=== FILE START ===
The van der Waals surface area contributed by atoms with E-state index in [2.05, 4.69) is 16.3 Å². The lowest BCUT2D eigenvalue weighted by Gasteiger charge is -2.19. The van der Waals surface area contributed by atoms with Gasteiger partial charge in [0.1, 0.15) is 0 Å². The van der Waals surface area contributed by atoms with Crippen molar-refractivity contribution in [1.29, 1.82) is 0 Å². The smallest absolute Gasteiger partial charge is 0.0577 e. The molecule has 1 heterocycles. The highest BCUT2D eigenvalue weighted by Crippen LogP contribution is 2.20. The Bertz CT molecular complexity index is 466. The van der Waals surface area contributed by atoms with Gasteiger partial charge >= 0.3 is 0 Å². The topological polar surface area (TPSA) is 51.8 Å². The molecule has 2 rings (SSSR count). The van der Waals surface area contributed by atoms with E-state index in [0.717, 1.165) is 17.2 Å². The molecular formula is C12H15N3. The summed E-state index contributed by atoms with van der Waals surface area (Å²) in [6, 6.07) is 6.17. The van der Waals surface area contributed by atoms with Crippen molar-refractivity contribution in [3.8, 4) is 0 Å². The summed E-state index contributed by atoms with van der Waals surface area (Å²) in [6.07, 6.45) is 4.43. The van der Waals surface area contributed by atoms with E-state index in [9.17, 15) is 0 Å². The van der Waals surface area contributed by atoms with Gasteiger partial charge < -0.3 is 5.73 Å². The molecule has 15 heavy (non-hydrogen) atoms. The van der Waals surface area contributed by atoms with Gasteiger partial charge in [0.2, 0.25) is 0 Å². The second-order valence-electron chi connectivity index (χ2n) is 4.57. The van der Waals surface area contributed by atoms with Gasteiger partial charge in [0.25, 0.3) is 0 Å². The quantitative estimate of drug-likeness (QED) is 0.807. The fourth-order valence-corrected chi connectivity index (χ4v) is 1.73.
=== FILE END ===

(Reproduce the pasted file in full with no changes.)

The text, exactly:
The van der Waals surface area contributed by atoms with E-state index in [2.05, 4.69) is 16.3 Å². The lowest BCUT2D eigenvalue weighted by Gasteiger charge is -2.19. The van der Waals surface area contributed by atoms with Gasteiger partial charge in [0.1, 0.15) is 0 Å². The van der Waals surface area contributed by atoms with Crippen molar-refractivity contribution in [1.29, 1.82) is 0 Å². The smallest absolute Gasteiger partial charge is 0.0577 e. The molecule has 1 heterocycles. The highest BCUT2D eigenvalue weighted by Crippen LogP contribution is 2.20. The Bertz CT molecular complexity index is 466. The van der Waals surface area contributed by atoms with Gasteiger partial charge >= 0.3 is 0 Å². The topological polar surface area (TPSA) is 51.8 Å². The molecule has 2 rings (SSSR count). The van der Waals surface area contributed by atoms with E-state index in [0.717, 1.165) is 17.2 Å². The molecular formula is C12H15N3. The summed E-state index contributed by atoms with van der Waals surface area (Å²) in [6, 6.07) is 6.17. The van der Waals surface area contributed by atoms with Crippen molar-refractivity contribution in [3.8, 4) is 0 Å². The summed E-state index contributed by atoms with van der Waals surface area (Å²) in [6.07, 6.45) is 4.43. The van der Waals surface area contributed by atoms with E-state index in [9.17, 15) is 0 Å². The van der Waals surface area contributed by atoms with Gasteiger partial charge < -0.3 is 5.73 Å². The molecule has 15 heavy (non-hydrogen) atoms. The van der Waals surface area contributed by atoms with Gasteiger partial charge in [0.2, 0.25) is 0 Å². The second-order valence-electron chi connectivity index (χ2n) is 4.57. The van der Waals surface area contributed by atoms with Gasteiger partial charge in [0.25, 0.3) is 0 Å². The quantitative estimate of drug-likeness (QED) is 0.807. The fourth-order valence-corrected chi connectivity index (χ4v) is 1.73.